What happened every year ending in "5" since reconstruction?
So should I mute my bearishness? I will tell you I am a big believer in stock market cycles and seasonal work. But let me show you two of the most interesting years in this cycle.
First of all, here’s the 1965 weekly chart (above), which had an 11.7% correction. Hey, that’s huge considering this is what the Elliotticians called grand super cycle wave 3. Even if you aren’t an Elliottician the period from 1949-66 is considered our greatest era of prosperity. While the statistics are true, the long-term top just missed 1965 and topped in February 1966. Just for your curiosity, in case you were wondering the big red bar on the left is Nov. 22, 1963. The next what could be considered an outlier is 1975. As luck would have it, the technical bottom for the entire decade hit in December 1974. It had nowhere to go but up. So I’m showing one chart that just missed the top and another that just missed a bottom.
In some of the other cases we had a correction for most of 1953 which meant the big bull years were ‘54 and ‘55. And 1956 was a down year. 1945 was a good year coming out of somewhat flat ‘43 and ‘44. Of course, the war was won in 1945. And 1935 came out of a flat ’34; 1925 was the follow through to the lift-off to the great bull of the roaring 1920’s, which really took off for good in 1924. And 1985 was a great year largely because ‘84 was a big pullback year. Even 1994 was a correction type year and ‘95 was the year the Internet bubble started taking root.
Do you think politics had anything to do with it? It was the third year of a presidential cycle and you’ll recall that in 1994 the GOP took control of Congress with Newt Gingrich’s contract with America. Ever the shrewd politician, Bill Clinton took the hint, set himself on a new course to work with the new Congress as much as possible and the country started to enjoy a great period of prosperity.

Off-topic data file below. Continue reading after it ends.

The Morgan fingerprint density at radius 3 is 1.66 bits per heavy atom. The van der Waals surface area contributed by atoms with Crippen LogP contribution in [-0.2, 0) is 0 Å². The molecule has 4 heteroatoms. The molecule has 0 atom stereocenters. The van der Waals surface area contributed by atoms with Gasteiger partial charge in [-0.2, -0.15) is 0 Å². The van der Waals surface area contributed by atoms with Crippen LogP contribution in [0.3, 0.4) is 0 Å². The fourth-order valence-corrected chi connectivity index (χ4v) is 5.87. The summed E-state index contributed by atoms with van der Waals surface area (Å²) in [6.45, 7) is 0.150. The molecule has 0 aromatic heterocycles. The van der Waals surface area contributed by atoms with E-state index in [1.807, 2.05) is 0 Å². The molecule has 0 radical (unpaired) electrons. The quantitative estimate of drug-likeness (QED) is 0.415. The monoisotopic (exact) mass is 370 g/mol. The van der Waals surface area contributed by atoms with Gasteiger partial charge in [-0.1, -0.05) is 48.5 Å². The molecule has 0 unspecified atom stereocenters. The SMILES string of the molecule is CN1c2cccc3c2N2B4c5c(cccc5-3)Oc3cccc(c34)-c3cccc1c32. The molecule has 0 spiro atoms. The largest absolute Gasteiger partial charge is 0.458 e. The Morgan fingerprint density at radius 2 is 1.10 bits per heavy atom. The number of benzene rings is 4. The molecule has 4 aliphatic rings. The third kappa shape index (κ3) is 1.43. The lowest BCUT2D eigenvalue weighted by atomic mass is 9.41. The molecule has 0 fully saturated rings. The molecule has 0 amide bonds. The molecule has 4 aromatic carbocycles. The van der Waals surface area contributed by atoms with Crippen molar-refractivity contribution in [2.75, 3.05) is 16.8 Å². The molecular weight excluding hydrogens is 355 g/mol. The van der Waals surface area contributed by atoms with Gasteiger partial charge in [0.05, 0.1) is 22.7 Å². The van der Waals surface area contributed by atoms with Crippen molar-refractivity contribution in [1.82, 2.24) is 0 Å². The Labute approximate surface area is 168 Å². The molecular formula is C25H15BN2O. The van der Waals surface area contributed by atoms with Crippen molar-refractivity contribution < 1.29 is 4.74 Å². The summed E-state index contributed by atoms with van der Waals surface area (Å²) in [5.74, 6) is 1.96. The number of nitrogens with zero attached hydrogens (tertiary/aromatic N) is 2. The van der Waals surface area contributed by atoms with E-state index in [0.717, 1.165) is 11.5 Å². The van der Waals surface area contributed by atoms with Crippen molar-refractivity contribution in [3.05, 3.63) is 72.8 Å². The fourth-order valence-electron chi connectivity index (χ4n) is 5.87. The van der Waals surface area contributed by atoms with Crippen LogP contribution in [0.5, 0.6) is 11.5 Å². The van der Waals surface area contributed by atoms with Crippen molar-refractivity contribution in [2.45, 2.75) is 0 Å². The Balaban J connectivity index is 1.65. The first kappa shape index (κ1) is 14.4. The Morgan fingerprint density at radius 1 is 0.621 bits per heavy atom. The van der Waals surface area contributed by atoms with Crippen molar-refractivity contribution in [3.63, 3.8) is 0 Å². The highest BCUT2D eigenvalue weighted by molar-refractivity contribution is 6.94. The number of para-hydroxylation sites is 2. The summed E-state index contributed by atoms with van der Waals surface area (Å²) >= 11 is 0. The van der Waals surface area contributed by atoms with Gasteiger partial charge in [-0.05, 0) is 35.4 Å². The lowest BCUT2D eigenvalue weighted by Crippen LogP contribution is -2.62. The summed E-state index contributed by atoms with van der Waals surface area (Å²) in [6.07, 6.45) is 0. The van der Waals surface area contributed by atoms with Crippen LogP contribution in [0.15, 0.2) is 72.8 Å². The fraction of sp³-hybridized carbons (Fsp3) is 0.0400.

In 2005 the Dow opened at 10,783 and closed at 10,717, which meant it was mostly flat but from the high in March to the low in April they had an 8.9% drop.
So what could make this year different? For one thing we are on the back end of an extended run, not coming off a flat year. In that vein, this could resemble 1965; 2005 was part of a smoke and mirrors bull market and I don’t think you can find a single decade where you can replicate the shenanigans we saw in that year. While I don’t think we are on smoke and mirrors right now, this is going to be the year the market has to survive without QE.
This is also the third year of a presidential cycle and the president shows no appetite for pivoting to work with the new opposition Congress. This is not going to be Clinton vs. Gingrich.
That being said, I also see 2015 with the most domestic and geopolitical challenges quite possibly in 100 years. So in case you were wondering, the 1915 market was up big likely because 1910-14 was a bear market. Is it just more luck?
As you know I believe this is going to be a very challenging year for the markets for all the reasons I’ve discussed the past month.
For right now, here’s the intraday situation. The year ended on a decent Fibonacci ratio, which could’ve been an ABC down but Friday violated that and the implication is a major violation or it was a small degree 5th wave. If it was a 5th wave it ought to bounce by no later than the last hour of trade on Monday. Overall, we still have a wedge scenario in place which could very well give us a big correction sometime in the first quarter. We could have a lot of uneven trading to start the year.
But for me, nothing has changed. Whether this is a ‘5’ year or not, 2015 represents a maturing bull market that has bubble like tendencies with lots of problems the world hasn’t seen in a long time. We would be incredible fortunate if the SPX did anything remotely close to the performance of 2014.